It happens to us all! What’s “it” you may ask? We ask children to read something, but they can’t tell us about what they read. Many students (and adults) struggle with reading comprehension. There are many things that we can do to increase reading comprehension.
I will continuously share tips on this topic, so let’s start here:
- Read the text more than twice. Children often rush through what they’re asked to read. This is why we should encourage them to read more than twice. This works for short bodies of text; I am not suggesting that a child read a book more than once (smile). How can we do this?
Adult: I’m so glad that you read that! Make me happy by reading that again. Let’s see how much more we learn this time around.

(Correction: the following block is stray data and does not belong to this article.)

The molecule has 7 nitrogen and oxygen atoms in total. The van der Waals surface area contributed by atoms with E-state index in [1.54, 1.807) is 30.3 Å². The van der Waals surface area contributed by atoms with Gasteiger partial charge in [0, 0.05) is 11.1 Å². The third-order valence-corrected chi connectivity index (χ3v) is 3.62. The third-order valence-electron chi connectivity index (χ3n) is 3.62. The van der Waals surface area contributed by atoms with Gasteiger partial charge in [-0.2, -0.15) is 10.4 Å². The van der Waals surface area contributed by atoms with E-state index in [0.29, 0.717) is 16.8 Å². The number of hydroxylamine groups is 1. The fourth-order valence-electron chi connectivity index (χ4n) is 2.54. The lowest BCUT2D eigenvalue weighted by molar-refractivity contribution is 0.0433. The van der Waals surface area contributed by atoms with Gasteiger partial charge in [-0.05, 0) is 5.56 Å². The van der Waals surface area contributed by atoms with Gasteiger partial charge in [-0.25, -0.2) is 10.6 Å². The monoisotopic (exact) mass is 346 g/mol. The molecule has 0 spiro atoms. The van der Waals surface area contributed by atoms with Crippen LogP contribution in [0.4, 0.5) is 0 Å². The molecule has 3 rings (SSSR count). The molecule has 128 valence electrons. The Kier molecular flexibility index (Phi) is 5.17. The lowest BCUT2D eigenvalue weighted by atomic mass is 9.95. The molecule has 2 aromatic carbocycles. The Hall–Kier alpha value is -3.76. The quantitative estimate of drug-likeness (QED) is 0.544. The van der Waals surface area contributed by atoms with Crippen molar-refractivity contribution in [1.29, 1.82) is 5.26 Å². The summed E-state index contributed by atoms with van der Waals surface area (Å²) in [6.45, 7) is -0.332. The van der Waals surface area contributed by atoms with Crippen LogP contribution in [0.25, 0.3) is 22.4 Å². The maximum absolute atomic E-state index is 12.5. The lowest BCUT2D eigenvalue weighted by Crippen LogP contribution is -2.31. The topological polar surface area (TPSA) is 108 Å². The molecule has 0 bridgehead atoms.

2. Ask your child to tell you about two things they read. Take a few minutes to dialogue about what was read. This is a simple recall strategy and it shouldn’t take much time.
3. Ask your child to write 1-2 sentences about what they read. Now that they have read and talked about it, it’s time to write about it!
Once children read, it’s important to engage them in academic conversation. It’s great to talk about what we read as adults and even more so for children. Then writing about what they read shouldn’t be too difficult and it gives them another opportunity to process what they have read.
Watch this video to view a quick overview of these tips:
Are these tips helpful? Are they easy to understand? Try it out and let me know how it goes! Comment below…